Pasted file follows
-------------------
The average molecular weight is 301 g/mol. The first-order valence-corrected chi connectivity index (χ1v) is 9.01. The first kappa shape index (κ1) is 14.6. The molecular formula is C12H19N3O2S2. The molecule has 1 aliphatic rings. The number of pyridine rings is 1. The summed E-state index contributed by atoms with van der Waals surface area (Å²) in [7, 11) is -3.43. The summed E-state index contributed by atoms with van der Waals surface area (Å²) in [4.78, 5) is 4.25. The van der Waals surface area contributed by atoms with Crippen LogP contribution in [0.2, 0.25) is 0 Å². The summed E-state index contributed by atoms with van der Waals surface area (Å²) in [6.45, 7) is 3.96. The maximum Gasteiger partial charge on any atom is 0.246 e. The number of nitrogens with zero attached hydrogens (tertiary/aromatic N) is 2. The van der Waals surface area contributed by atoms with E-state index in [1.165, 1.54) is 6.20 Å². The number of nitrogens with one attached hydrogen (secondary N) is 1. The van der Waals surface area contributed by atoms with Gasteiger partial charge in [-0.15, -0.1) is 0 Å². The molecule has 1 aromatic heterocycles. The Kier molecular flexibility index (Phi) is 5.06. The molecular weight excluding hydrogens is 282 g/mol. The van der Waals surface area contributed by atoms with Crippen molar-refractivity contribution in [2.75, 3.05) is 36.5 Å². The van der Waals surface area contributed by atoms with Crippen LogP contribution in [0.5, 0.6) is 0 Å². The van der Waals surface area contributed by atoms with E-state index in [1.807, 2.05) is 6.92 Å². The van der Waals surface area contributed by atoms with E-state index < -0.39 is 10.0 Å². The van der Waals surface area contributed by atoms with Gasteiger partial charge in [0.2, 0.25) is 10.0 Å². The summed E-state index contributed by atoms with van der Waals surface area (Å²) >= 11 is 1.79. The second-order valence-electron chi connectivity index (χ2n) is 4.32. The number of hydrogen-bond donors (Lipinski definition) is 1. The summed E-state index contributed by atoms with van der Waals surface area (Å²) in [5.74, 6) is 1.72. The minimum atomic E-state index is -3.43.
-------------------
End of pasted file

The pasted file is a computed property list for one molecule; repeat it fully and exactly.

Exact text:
The average molecular weight is 301 g/mol. The first-order valence-corrected chi connectivity index (χ1v) is 9.01. The first kappa shape index (κ1) is 14.6. The molecular formula is C12H19N3O2S2. The molecule has 1 aliphatic rings. The number of pyridine rings is 1. The summed E-state index contributed by atoms with van der Waals surface area (Å²) in [7, 11) is -3.43. The summed E-state index contributed by atoms with van der Waals surface area (Å²) in [4.78, 5) is 4.25. The van der Waals surface area contributed by atoms with Crippen LogP contribution in [0.2, 0.25) is 0 Å². The summed E-state index contributed by atoms with van der Waals surface area (Å²) in [6.45, 7) is 3.96. The maximum Gasteiger partial charge on any atom is 0.246 e. The number of nitrogens with zero attached hydrogens (tertiary/aromatic N) is 2. The van der Waals surface area contributed by atoms with E-state index in [1.165, 1.54) is 6.20 Å². The number of nitrogens with one attached hydrogen (secondary N) is 1. The van der Waals surface area contributed by atoms with Gasteiger partial charge in [-0.15, -0.1) is 0 Å². The molecule has 1 aromatic heterocycles. The Kier molecular flexibility index (Phi) is 5.06. The molecular weight excluding hydrogens is 282 g/mol. The van der Waals surface area contributed by atoms with Crippen molar-refractivity contribution in [2.75, 3.05) is 36.5 Å². The van der Waals surface area contributed by atoms with Crippen LogP contribution in [0.5, 0.6) is 0 Å². The van der Waals surface area contributed by atoms with E-state index in [1.807, 2.05) is 6.92 Å². The van der Waals surface area contributed by atoms with E-state index < -0.39 is 10.0 Å². The van der Waals surface area contributed by atoms with Gasteiger partial charge in [0.2, 0.25) is 10.0 Å². The summed E-state index contributed by atoms with van der Waals surface area (Å²) >= 11 is 1.79. The second-order valence-electron chi connectivity index (χ2n) is 4.32. The number of hydrogen-bond donors (Lipinski definition) is 1. The summed E-state index contributed by atoms with van der Waals surface area (Å²) in [5.74, 6) is 1.72. The minimum atomic E-state index is -3.43.